Take the good….

“…Every nurse who came to check on us was extremely respectful. They all asked before touching me and gave great advice about how to get him latched and how to take care of myself while breast feeding. Once we were discharged, we received follow up care from community health nurses. They check on everyone by phone, but came to visit us in home after hearing about the number of times my son had been up to feed. They weighed him and provided a lot of encouragement. When the jaundice was getting worse, not better, it was a community health nurse who was also a lactation consultant who said, ‘How do you feel about formula supplementation?'” – Lisa

“Baby 3 was born in a baby friendly hospital and was my best experience.  The LC came in just to see how I was going to feed and offered support with breastfeeding or formula feeding.  She just wanted to see mommy and baby happy.  She even checked on me knowing full well my baby was receiving a bottle just to make sure she wasn’t having any issues with the formula.  I breastfeed baby girl enough for the colostrum like son 2- but I didn’t feel judged at the hospital at all- in fact I felt fully supported.”   -Betsy 

 

When I asked my Facebook followers to share their experiences of “baby friendly” hospitals, I was shocked – and not for the reasons you might think. I was expecting tales of shaming, mistreatment, and inferior assistance with the actual mechanics of breastfeeding. But instead, the majority of the stories posted on my Facebook wall were positive. “I went in planning to use formula. I was so nervous,” says Amy. “Every single person was supportive, did not say one single word about it, and several actually expressed relief for me! …They didn’t have much advice on stopping my milk but they tried. My pediatrician seemed thrilled too. I went in ready to defend and they were all SO fantastic.” Natalie reports that the “hospital staff were all very kind. Every time they asked if I was going to try breastfeeding, I would start with my big long explanation, and they’d stop me right away and say ‘it’s your choice, you don’t need to explain'”. A few readers had given birth in both baby-friendly establishments and hospitals that hadn’t adopted the initiative, and they gave much higher marks to the baby-friendly ones. Allowing babies to room in, experience skin-to-skin immediately after birth, and having more lactation consultants or breastfeeding-educated nurses on staff are changes most new mothers would applaud. Obviously, there are elements to the baby-friendly program that should be commended and implemented worldwide.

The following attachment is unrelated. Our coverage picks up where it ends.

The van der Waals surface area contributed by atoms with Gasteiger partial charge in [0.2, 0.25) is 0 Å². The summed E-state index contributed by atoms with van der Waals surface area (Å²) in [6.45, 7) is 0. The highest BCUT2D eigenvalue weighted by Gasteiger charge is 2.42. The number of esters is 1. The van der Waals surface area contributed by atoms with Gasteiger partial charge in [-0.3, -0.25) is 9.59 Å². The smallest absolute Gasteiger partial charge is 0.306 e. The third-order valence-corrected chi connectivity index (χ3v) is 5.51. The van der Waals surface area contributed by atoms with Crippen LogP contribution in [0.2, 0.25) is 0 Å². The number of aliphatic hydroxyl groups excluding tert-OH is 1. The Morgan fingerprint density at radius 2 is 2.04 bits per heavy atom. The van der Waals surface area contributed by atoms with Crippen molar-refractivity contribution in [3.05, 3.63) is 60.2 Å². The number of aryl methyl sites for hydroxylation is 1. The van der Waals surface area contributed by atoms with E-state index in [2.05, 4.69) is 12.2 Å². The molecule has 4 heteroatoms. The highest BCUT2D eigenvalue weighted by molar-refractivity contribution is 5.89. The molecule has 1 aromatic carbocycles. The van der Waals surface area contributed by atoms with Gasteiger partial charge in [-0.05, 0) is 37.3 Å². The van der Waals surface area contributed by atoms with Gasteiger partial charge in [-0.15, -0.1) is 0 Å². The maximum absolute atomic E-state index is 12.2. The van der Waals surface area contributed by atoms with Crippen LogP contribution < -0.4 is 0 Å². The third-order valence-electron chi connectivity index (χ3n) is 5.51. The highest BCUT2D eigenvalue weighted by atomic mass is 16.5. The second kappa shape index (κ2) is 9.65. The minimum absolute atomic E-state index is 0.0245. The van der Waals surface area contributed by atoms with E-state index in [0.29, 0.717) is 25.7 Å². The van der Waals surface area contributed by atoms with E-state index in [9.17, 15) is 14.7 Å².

…But Leave the Bad

I delivered at a baby-friendly hospital. I had intended on giving breastfeeding a try but was not sure I wanted to do it long term…When I delivered, a nurse helped me initiate breastfeeding…He was not latching well, which I assumed the LC would have told me. I now found out that it is against their policy to use prosthetics (shield), which would most likely have saved our nursing relationship and helped my sleepy baby latch… They checked his bili levels and they were sky high. I told the night nurse she could feed him formula and I was fine with that. She fed him 25ml through a syringe. The next morning I was told the machine used to check the levels was malfunctioning and he was actually fine. The LC berated me for allowing my baby formula. After our release he became too tired to latch and would scream. The pediatrician told me I should supplement. I gave him a bottle, and he refused to nurse. By the next day, he had gained 4oz and changed color. I stopped after that for my own sanity and recovery. My experience wasn’t horrible at the hospital, but when I was looked down upon for allowing him formula I felt as though it wasn’t so much about me making a decision I thought was best, but them not being able to check off that ‘exclusively BF’ checkbox.” -Sara